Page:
CBS58 - Emilee Fannon
Apr 19, 2022
MADISON Wis. (CBS 58) -- A former Foxconn executive is putting blame on the Evers administration, media reports, and the business climate as reasons why the company was unable to deliver
MADISON Wis. (CBS 58) -- A former Foxconn executive is putting blame on the Evers administration, media reports, and the business climate as reasons why the company was unable to deliver on many of its promises and commitments to Wisconsin.
Former Foxconn executive Alan Yeung tried to explain what went wrong with Foxconn on an episode of Decoder, a podcast from the Verge who reports on the business and technology sector.
Yeung said one of the main reasons Foxconn faced challenges to build and create thousands of manufacturing jobs in Wisconsin is because of a change of leadership in 2019 after then-Governor Scott Walker lost to Democratic Governor Tony Evers.
"The business environment and investment climate changed a lot in Wisconsin, partly because we did have a change of leadership within the governor’s mansion," Yeung said on the podcast. "That is not the entire reason, but it is a big chunk of it."
Tony Evers being sworn into office was not a reason why Foxconn didn't build a factory or reach its commitments, said the Wisconsin Economic Development Corporation, the agency who tried to amend Foxconn's contract under two administrations.
In 2017, Foxconn reached a deal with the state to build the first Generation 10.5 LED factory in the U.S. that would bring 13,000 jobs to Wisconsin. But that didn’t end up happening.
After signing the contract with the Walker administration, the company announced in 2018 it would instead shift to a Generation 6 facility to build display panels. WEDC worked with Foxconn to amend their contract to update the terms of their agreement, but that didn't happen until 2021.
"Under two administrations, WEDC and Foxconn worked closely to better reflect both sides’ interests, which resulted in an amended contract last year that saves Wisconsin taxpayers $2.77 billion while providing the company with the flexibility it needs to compete in the global market," WEDC said in a statement.
Yeung also blamed media reports for impacting Foxconn's reputation when they were trying to scale the facility. The company has a strict policy of not talking to reporters.
"The kind of attack that we received, almost from day one after the contract was signed, was basically unprecedented,” he said.
If the company reached job hiring targets it would've qualified for $29.1M in tax credits, but they consistently fell short after breaking ground – a main reason why many residents cared about the project.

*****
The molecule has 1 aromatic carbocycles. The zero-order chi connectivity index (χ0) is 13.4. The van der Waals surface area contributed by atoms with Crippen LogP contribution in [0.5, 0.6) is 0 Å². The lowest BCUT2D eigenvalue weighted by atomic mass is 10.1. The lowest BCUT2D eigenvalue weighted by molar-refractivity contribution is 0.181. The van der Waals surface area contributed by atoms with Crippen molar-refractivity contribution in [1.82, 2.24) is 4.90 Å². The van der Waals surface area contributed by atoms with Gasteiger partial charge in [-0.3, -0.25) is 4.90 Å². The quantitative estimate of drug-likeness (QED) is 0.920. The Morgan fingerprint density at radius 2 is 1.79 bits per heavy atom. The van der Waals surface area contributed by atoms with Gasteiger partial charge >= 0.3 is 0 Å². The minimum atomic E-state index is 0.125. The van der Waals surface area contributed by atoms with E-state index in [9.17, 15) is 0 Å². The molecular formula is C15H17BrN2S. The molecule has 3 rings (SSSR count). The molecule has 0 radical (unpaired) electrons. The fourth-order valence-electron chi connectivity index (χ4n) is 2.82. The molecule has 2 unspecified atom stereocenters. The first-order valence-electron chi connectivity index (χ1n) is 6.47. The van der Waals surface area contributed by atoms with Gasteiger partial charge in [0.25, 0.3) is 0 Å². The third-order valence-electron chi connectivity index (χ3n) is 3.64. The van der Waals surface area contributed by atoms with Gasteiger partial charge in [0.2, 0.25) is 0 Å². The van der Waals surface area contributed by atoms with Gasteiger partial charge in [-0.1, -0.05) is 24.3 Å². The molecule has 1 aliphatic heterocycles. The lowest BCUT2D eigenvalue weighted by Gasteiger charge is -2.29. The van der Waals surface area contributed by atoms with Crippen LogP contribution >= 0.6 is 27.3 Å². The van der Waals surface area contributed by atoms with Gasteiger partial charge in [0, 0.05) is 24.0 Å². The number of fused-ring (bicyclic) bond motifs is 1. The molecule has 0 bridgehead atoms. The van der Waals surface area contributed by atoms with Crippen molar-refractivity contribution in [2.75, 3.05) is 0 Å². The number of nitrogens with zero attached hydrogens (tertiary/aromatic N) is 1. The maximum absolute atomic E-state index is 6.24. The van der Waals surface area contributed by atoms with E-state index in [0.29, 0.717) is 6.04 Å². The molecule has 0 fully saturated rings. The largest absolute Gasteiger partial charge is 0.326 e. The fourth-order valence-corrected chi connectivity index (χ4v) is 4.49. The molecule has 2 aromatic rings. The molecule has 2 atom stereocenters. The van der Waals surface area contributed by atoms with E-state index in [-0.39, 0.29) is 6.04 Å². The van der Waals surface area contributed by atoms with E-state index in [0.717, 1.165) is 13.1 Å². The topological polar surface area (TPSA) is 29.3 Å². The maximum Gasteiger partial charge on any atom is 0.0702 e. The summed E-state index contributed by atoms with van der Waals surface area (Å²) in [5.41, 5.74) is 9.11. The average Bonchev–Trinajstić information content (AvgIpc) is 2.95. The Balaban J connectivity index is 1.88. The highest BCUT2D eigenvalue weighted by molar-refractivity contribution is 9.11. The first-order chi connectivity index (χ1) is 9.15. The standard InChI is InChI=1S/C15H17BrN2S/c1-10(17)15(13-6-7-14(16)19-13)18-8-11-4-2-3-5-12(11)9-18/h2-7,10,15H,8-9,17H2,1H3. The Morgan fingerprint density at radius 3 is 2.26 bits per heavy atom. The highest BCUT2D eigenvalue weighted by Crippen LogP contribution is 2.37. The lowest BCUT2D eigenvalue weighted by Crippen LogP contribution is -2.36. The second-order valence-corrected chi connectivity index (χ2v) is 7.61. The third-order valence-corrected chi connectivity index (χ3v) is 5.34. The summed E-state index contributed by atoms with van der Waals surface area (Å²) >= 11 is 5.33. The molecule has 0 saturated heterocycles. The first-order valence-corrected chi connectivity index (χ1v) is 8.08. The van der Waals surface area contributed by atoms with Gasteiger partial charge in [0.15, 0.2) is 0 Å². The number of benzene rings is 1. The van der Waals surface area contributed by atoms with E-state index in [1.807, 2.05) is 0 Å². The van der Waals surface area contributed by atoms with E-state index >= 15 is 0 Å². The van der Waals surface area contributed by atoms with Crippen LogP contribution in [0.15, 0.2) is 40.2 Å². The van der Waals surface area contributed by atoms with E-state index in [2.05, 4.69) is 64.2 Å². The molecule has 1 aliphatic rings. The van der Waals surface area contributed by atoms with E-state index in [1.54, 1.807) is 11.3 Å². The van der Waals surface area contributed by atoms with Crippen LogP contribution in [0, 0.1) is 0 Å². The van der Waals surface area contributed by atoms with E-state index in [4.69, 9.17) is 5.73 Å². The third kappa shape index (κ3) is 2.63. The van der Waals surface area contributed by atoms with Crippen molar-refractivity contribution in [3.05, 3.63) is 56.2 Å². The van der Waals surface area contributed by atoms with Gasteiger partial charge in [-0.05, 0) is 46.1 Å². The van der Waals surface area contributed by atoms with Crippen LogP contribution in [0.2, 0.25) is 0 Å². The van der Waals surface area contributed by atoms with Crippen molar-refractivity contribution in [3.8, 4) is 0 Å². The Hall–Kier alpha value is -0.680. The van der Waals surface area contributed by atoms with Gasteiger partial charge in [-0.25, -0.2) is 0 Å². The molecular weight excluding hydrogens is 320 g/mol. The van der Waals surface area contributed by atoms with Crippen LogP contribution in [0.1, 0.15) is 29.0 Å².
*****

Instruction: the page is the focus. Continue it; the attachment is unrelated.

The state also spent big bucks in preparation for the Mount Pleasant facility, including new roads to ease traffic around the plant. Meanwhile, the Village of Mount Pleasant and Racine County prepared to spend over $900 million to transform the area for the project, including having homeowners leave their property for payouts.
The Mount Pleasant campus is now mostly a ghost town.
During the 2018 election cycle, Foxconn purposely held back the announcement for an innovation center in downtown Madison for political reasons, according to Yeung.
It was one of four hubs the company promised to employ hundreds of workers in in cities such as Milwaukee, Green Bay, Eau Claire and Racine.
"We actually purposely scaled back the announcement of the innovation center for Madison until the following April, because it was too close to the election," Yeung said. "It really is not fair that we announced that one a few weeks before the November election in 2018."
Foxconn touted the center because they would be located by nearby colleges to recruit students, but the innovation centers never materialized.
Two years after the announcement, nothing opened and none of 1,200 jobs were filled.
After the 2018 election, Yeung said Foxconn wanted to focus more on meeting their expectations and hoped the news articles "attacking" them would "die down." But that wasn't the case.
Former President Donald Trump, who praised the company to be "the eighth wonder of the world" during Foxconn's groundbreaking ceremony, was vying for a second term.
"If after the election, they all died down and everything went back to, 'let’s work together and make it happen,' we would be very happy,” Yeung said. “That wasn’t really the case then, and we know why. There was another election coming up with the biggest supporter of all, which was President Trump, so we live with that.”
What's being built?
Under the new terms of the amended contract, Foxconn is expected to invest up to $672 million by 2026 compared to the $10 billion they originally said they would in 2017.
The new agreement also scales back the number of jobs it plans to create to 1,454 and drastically reduces the capital investment.
Still, many are left in the dark on what the company will build or do next.
Yeung said the company is expected to remain tight-lipped about what they will build, noting that something is in the works but didn't provide details.
"You cannot make conclusions or inference without getting the other side's story," said Yeung. "In other words, it is not like nothing is being built there. They would just choose not to tell you."